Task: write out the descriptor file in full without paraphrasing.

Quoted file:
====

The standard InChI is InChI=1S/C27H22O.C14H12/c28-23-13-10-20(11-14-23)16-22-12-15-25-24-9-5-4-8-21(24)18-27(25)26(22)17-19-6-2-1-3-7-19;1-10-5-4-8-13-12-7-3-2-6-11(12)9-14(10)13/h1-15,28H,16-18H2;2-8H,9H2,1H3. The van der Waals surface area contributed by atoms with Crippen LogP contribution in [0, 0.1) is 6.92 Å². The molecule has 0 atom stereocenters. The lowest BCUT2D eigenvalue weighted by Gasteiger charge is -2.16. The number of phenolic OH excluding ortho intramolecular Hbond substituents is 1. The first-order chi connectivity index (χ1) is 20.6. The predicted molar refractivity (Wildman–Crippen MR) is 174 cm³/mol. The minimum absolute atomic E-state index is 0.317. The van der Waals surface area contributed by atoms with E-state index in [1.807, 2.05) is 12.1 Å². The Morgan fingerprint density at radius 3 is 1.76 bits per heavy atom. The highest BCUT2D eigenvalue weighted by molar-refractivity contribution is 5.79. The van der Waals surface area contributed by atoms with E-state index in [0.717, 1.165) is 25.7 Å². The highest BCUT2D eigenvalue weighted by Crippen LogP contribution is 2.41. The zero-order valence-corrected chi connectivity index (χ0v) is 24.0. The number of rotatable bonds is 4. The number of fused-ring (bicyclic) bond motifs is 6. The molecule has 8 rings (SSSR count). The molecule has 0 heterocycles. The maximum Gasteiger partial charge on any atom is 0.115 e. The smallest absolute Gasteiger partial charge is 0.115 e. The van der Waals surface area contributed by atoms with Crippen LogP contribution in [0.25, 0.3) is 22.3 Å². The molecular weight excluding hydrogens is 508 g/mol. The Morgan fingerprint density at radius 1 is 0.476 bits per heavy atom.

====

The standard InChI is InChI=1S/C27H22O.C14H12/c28-23-13-10-20(11-14-23)16-22-12-15-25-24-9-5-4-8-21(24)18-27(25)26(22)17-19-6-2-1-3-7-19;1-10-5-4-8-13-12-7-3-2-6-11(12)9-14(10)13/h1-15,28H,16-18H2;2-8H,9H2,1H3. The van der Waals surface area contributed by atoms with Crippen LogP contribution in [0, 0.1) is 6.92 Å². The molecule has 0 atom stereocenters. The lowest BCUT2D eigenvalue weighted by Gasteiger charge is -2.16. The number of phenolic OH excluding ortho intramolecular Hbond substituents is 1. The first-order chi connectivity index (χ1) is 20.6. The predicted molar refractivity (Wildman–Crippen MR) is 174 cm³/mol. The minimum absolute atomic E-state index is 0.317. The van der Waals surface area contributed by atoms with E-state index in [1.807, 2.05) is 12.1 Å². The Morgan fingerprint density at radius 3 is 1.76 bits per heavy atom. The highest BCUT2D eigenvalue weighted by molar-refractivity contribution is 5.79. The van der Waals surface area contributed by atoms with E-state index in [0.717, 1.165) is 25.7 Å². The highest BCUT2D eigenvalue weighted by Crippen LogP contribution is 2.41. The zero-order valence-corrected chi connectivity index (χ0v) is 24.0. The number of rotatable bonds is 4. The number of fused-ring (bicyclic) bond motifs is 6. The molecule has 8 rings (SSSR count). The molecule has 0 heterocycles. The maximum Gasteiger partial charge on any atom is 0.115 e. The smallest absolute Gasteiger partial charge is 0.115 e. The van der Waals surface area contributed by atoms with Crippen LogP contribution in [0.25, 0.3) is 22.3 Å². The molecular weight excluding hydrogens is 508 g/mol. The Morgan fingerprint density at radius 1 is 0.476 bits per heavy atom.